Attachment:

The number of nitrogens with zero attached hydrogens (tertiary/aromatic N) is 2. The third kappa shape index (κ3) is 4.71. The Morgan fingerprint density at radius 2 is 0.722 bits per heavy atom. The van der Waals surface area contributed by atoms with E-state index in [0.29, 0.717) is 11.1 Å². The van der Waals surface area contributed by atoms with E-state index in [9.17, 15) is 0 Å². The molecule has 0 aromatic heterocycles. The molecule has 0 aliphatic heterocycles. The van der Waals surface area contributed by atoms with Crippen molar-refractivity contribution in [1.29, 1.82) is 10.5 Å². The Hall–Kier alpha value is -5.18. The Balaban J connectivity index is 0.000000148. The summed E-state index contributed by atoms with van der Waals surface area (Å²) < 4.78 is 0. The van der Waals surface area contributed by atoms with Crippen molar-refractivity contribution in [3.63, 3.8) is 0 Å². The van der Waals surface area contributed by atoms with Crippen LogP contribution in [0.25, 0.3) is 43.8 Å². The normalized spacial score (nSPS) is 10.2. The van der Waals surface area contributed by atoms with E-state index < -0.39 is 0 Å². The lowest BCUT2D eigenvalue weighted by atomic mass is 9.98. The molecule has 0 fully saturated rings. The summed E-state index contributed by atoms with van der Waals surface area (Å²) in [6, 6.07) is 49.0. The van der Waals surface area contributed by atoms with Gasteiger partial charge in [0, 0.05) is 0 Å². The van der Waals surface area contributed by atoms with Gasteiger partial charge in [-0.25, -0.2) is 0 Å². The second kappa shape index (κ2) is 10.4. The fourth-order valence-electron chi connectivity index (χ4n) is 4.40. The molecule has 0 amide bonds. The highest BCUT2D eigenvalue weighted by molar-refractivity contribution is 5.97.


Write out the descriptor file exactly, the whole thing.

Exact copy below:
The number of nitrogens with zero attached hydrogens (tertiary/aromatic N) is 2. The third kappa shape index (κ3) is 4.71. The Morgan fingerprint density at radius 2 is 0.722 bits per heavy atom. The van der Waals surface area contributed by atoms with E-state index in [0.29, 0.717) is 11.1 Å². The van der Waals surface area contributed by atoms with E-state index in [9.17, 15) is 0 Å². The molecule has 0 aromatic heterocycles. The molecule has 0 aliphatic heterocycles. The van der Waals surface area contributed by atoms with Crippen molar-refractivity contribution in [1.29, 1.82) is 10.5 Å². The Hall–Kier alpha value is -5.18. The Balaban J connectivity index is 0.000000148. The summed E-state index contributed by atoms with van der Waals surface area (Å²) < 4.78 is 0. The van der Waals surface area contributed by atoms with Crippen molar-refractivity contribution in [3.63, 3.8) is 0 Å². The van der Waals surface area contributed by atoms with Crippen LogP contribution in [0.25, 0.3) is 43.8 Å². The normalized spacial score (nSPS) is 10.2. The van der Waals surface area contributed by atoms with E-state index < -0.39 is 0 Å². The lowest BCUT2D eigenvalue weighted by atomic mass is 9.98. The molecule has 0 fully saturated rings. The summed E-state index contributed by atoms with van der Waals surface area (Å²) in [6, 6.07) is 49.0. The van der Waals surface area contributed by atoms with Gasteiger partial charge in [0, 0.05) is 0 Å². The van der Waals surface area contributed by atoms with Gasteiger partial charge in [-0.25, -0.2) is 0 Å². The second kappa shape index (κ2) is 10.4. The fourth-order valence-electron chi connectivity index (χ4n) is 4.40. The molecule has 0 amide bonds. The highest BCUT2D eigenvalue weighted by molar-refractivity contribution is 5.97.